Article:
Wednesday, September 29, 2010

Exactly 300 Words on Why I Won't Join Facebook

I loathe the competitiveness inherent in listing how many “friends” you have; I dislike the idea of asking someone to friend you as well as accepting or rejecting someone’s request. That feels like high school. I've done high school.

Last year, I was contacted by someone I’ve been mostly out of touch with since we were 20 except for occasional contact, when we catch up and then find we have zero to say. This time, she ended with: “If you don't have Facebook, get it! That is an order, even if you think it is stupid. I've reconnected with people 30 years after high school! I am so excited to have you back in my life!” I replied, filling her in on my life and echoing the love, but explained I wouldn’t be joining (avoiding the details here). I never heard back.

I don’t like devaluing the word “friend” to encompass everything from true intimate to acquaintance to professional contact to person you once knew half a lifetime ago but may have nothing in common with anymore.

Mixing worlds makes me uncomfortable. Though I realize you have some control over what’s public, I wouldn’t want coworkers to see how I interact with my friends, nor would I want to edit my interactions with the latter.

Googling someone is great—I do it too. But I don’t want to be found any more easily than I already can be (i.e., easily, and I don’t mean through this blog, which is virtually anonymous). One of my favorite things is coming home, drawing the curtains, turning on the lights, and feeling no one can find me. (I’m talking feeling, not reality.)

And this profile of Facebook founder Mark Zuckerberg in the New Yorker only made me more confident in my decision.

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Tuesday, September 28, 2010


Random obsession: Audrey Hepburn.This started when D. and I were at a B&B in Pennsylvania. I turned on the TV, and TCM was showing The Nun’s Story, which I’d never seen. I got sucked in.
I was struck by the almost documentary style—surprising for the 1950s—of the scenes in the Congo, where Hepburn’s nun works in a hospital, then by the seriousness and delicacy of her acting. I made a note to reacquaint myself with her.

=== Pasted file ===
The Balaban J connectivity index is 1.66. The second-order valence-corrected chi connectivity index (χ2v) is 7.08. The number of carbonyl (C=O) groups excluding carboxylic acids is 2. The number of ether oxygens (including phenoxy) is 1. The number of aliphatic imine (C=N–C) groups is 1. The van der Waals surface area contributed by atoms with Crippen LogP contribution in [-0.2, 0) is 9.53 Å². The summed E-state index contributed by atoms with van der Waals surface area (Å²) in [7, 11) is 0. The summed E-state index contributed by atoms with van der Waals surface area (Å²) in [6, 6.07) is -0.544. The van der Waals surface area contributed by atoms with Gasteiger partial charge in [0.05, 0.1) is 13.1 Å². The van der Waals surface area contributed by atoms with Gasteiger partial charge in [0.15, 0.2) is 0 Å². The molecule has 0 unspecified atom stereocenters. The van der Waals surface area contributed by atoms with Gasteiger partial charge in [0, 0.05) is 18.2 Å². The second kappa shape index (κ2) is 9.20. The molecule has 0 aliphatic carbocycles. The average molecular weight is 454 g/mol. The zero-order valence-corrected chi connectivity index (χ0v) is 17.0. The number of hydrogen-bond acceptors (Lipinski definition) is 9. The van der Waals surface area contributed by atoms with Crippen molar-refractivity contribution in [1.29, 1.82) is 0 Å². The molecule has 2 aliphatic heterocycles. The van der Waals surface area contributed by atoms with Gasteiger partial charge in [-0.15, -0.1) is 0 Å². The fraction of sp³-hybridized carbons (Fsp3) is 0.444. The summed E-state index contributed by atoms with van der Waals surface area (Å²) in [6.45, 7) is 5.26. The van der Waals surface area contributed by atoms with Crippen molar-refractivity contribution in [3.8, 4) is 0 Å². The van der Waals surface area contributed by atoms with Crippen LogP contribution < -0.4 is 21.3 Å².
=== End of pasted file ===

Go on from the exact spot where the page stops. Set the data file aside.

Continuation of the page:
My first stop was her official Web site, with a fascinatingly intimate trove of photos. I looked for biographies, and all seemed cheesy; what interested me most was a book by her son Sean Ferrer—not a memoir but presumably from a reliable source and full of more riveting photos. It turned out to be a rambling but sweet tribute. There’s an insularity and an idealism toward his mother that are both touching and odd—at her deathbed, you’d think he were an only child (he’s not; he has a brother, barely mentioned) and the only person with her in her final hours (hard to believe).
What I gleaned is that Hepburn was a truly kind, modest, humble, generous, family-oriented, loving, socially conscious person who probably was more complicated than her son cares to recall. Why should he? There was enough of the perfect to fill a book.
I’ve since read Fifth Avenue, Five A.M., about the making of Breakfast at Tiffany’s and “the birth of the modern woman.” It’s easy to read but has the feel of a quickie project (the author had written a book about Blake Edwards, who directed Breakfast, so the research probably didn’t require heavy lifting).
I saw Roman Holiday for the first time a couple months ago and rewatched Two for the Road recently, her second-to-last film before semi-retiring.
What next?
Nun's Story photo by Leo Fuchs
The Nun's story © Warner Bros. Pictures Inc. all rights reserved

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